TOP PHOTO: The label of nonvintage Pol Roger Champagne. BOTTOM PHOTO: The
label of vintage Champagne, in this case the
2000 vintage, which, due to the need for
longer aging, should be drinking very well in
An Important Note About Aging
Vintage Champagnes typically need to be laid down for at least 10 years, and ideally for 15 or 20 years, to develop their great nuances. The vintner constructs the wine to last for the long run.
While the vintage wines can be drunk when they’re released for retail sales, knowledgeable buyers don’t plan to drink a current vintage anytime soon.
For all the celebrities and others who spend big at restaurants and clubs on newly-released vintages of Roderer Cristal or Dom Pérignon, for example: This is wine infanticide. The wine is drinkable to be sure, but much more simplistic than it will be when fully developed. It’s better to enjoy a nonvintage wine than a too-young vintage,
Nonvintage wine, on the other hand, is ready to drink as soon as it is released. Yes, it will develop more with a few years of bottle aging, but don’t hesitate to pop the cork right now.
Don’t Be Afraid To Buy Champagnes You’ve Never Heard Of
Smaller Champagne houses don’t spend money on marketing and cost less than the “name brands.” However, a Champagne you’ve never heard of can be even more delicious to you than the brands you know.
A number of years ago, on a recommendation from wine expert Robert Parker, we purchased and went crazy for a $35 bottle of Egly-Ouriet, a smaller producer we’d never heard of. Most buyers have still never heard of it, and it remains very well priced.
You may find that “unknown” Champagne houses—Betrand Devavry, Jacques Selosse, Paul Dethune and Vilmart, for example—are sparkling treasures.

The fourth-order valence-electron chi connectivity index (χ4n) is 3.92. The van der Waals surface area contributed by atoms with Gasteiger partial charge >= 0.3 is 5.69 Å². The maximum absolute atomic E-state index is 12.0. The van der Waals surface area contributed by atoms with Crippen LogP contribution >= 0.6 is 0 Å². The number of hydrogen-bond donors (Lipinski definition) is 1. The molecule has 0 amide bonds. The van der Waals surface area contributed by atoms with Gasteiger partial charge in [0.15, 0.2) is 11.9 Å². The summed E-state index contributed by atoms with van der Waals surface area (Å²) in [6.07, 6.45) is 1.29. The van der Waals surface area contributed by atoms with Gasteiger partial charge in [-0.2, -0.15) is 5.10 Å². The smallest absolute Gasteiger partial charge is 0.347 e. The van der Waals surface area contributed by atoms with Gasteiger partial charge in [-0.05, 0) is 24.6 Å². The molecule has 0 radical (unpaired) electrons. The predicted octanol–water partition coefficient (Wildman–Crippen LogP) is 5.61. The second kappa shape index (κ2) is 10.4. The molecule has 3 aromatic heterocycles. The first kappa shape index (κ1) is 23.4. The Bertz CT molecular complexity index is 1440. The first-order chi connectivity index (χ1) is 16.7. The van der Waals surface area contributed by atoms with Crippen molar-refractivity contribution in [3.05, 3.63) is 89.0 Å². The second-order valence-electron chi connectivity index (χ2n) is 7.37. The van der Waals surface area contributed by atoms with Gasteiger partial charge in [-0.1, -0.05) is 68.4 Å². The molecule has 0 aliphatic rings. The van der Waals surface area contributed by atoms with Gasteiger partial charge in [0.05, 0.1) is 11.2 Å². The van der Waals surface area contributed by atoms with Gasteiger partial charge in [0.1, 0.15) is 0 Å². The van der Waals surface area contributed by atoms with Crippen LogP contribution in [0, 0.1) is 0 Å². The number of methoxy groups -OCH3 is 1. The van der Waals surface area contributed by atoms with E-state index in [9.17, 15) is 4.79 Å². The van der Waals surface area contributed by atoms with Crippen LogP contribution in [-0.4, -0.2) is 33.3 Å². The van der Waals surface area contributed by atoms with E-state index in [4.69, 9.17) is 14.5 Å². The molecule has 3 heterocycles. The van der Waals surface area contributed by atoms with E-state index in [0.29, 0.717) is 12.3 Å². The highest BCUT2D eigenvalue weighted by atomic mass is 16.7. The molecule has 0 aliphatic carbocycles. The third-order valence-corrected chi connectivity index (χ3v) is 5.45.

If you have style preferences—for example, if you prefer a fuller bodied Pinot Noir-based Champagne rather than a lighter “blanc de blancs” made only with Chardonnay grapes—let the wine clerk make a recommendation.
Only True Connoisseurs Can Tell The Difference Between Vintage And Nonvintage
Only Champagne connoisseurs—those who drink a lot of it and have the expertise to analyze what they’re drinking—can tell you if a glass of Champagne served blind holds a vintage or a nonvintage.
We still remember when we were taken to dinner years ago, by a Wall Streeter who ate and drank “the best” almost nightly. He ordered a bottle of vintage Veuve Cliquot, but the waiter returned with a bottle of the nonvintage and apologized that they were sold out of the vintage.
My friend scoffed and snorted at the thought of nonvintage Champagne, and chose another brand with a year on the label. Net net, a little learning is a dangerous thing. If you like Veuve Cliquot, you like vintage and nonvintage alike.
So the final word is:
If you know what you like and want to save money, buy the nonvintage version.
If you don’t know what you like, ask the wine clerk to point out the great values.